Griffin Motor Company Welcomes Back

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12A / Sunday, November 22, 2009

The Enquirer-Journal

Report finds wide disparity in gifted education ATLANTA (AP) — the States in Gifted Edu- and Obama administraWhen Liz Fitzgerald real- cation,” hits at a basic tions have tried to elimiized her son and daughter element of the federal nate that money entirely, were forced to read books government’s focus on but Congress put it back in math class while the education: Most of its into the budget each year. Gifted programs are other children caught up, money and effort goes she had them moved into into helping low-perform- typically paid for by logifted classes at their sub- ing, poor and minority cal districts or states urban Atlanta elementa- kids achieve basic profi- and vary dramatically. ciency. It largely ignores In some states, it’s as ry school. Just 100 miles down the the idea of helping gifted stark as one county with road in Taliaferro County, kids reach their highest multiple gifted programs that wouldn’t have been potential, leaving those — magnet schools, honan option. All the gifted tasks to states and local ors courses and separate classrooms for advanced classes were canceled be- school districts. “In the age of Sputnik, learners — next to a cause of budget cuts. “If they didn’t have it, we put money into math county with nothing. “The quality of gifted they would get bored and and science, and we enddistracted easily,” said ed up on the moon,” said services is dependent Fitzgerald, whose chil- Del Siegle, a University on geography, and it dren are 14 and 12. “It of Connecticut research- shouldn’t be,” said Laura just wouldn’t be challeng- er who wrote the report. Carriere, president of the “We really need to con- Maryland Coalition for ing.” Such disparities exist sider that again. We can- Gifted and Talented Eduin every state, accord- not afford as a country to cation and the mother of two gifted children. ing to a new report by ignore talent.” Just six states pick up The federal government the National Association for Gifted Children that spent just $7.5 million the whole tab for gifted blames low federal fund- last year on research and programs, and 13 don’t ing and a focus on low- grants for the estimated put a single dollar toward Value Bonanza - US Version such curriculum, accord3 million gifted children performing students. 0% for 72 months - 3 column: 5.875” x 10”, b/w Bonanza - US in the U.S. Both theVersion Bush ing to the study. That The report, “State ofValue Bonanza - US Version 0% for 72 Value months - 3 column: 5.875” x 10”, b/w 0% for 72 months - 3 column: 5.875” x 10”, b/w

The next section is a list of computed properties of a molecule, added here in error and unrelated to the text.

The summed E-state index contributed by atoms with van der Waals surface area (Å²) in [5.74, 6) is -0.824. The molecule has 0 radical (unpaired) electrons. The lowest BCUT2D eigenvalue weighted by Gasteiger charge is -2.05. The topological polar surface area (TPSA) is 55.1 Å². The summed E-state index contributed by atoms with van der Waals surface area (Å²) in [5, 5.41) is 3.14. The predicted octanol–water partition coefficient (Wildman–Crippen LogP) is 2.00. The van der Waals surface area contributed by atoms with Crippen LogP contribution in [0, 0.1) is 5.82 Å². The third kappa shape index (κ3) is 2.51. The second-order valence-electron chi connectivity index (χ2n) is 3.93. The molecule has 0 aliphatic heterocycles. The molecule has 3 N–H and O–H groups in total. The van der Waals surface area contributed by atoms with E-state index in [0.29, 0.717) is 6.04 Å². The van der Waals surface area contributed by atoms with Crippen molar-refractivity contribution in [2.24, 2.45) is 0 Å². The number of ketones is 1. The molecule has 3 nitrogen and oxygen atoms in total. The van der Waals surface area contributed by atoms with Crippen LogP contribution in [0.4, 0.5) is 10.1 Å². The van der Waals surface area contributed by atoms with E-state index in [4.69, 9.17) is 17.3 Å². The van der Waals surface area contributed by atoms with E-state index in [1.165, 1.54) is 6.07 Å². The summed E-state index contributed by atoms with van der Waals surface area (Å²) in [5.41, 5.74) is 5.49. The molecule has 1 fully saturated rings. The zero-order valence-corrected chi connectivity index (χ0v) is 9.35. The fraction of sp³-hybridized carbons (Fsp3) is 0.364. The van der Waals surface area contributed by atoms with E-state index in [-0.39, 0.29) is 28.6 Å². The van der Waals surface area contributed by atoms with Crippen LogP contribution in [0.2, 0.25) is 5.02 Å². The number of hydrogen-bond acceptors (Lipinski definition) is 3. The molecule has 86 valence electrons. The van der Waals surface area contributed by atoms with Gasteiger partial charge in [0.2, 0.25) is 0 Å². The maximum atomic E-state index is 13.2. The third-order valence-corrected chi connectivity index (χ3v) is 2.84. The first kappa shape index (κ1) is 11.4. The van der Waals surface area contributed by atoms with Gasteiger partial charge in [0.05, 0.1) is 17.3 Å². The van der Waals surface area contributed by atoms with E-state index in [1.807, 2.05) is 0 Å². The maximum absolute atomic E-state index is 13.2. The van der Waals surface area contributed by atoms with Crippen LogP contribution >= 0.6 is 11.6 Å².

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Some oppose having separate classes for gifted kids. Mara Sapon-Shevin of Syracuse University argues that gifted programs create “haves and the have nots.” She prefers grouping students together and then tailoring the curriculum to each child. Sapon-Shevin kept her own daughter out of a second-grade gifted program in the 1980s. “In the unit on birds, the gifted children would learn myths about birds, go bird watching, build bird houses, learn bird calls, do bird identification,” she said. “The problem came when I raised my hand and asked what the other second-graders were doing. They said ‘work sheets.”’ But for educators like Sally Walker, gifted programs help bright children reach their highest potential, putting future doctors, scientists and

means poor urban and rural school systems are often have no money left for their highest achievers, according to the Nov. 12 report. “There is a markedly insufficient national commitment to gifted and talented children, which, if left unchecked, will ultimately leave our nation ill-prepared to field the next generation of innovators and to compete in the global economy.” The federal No Child Left Behind Law, which was passed in 2003, forced states to focus on bringing struggling children up to grade level — inadvertently exaggerating the problem even more, Siegle said. A Fordham Institute study released last month showed gifted students are still improving their standardized test scores, but not as quickly as low-performing children.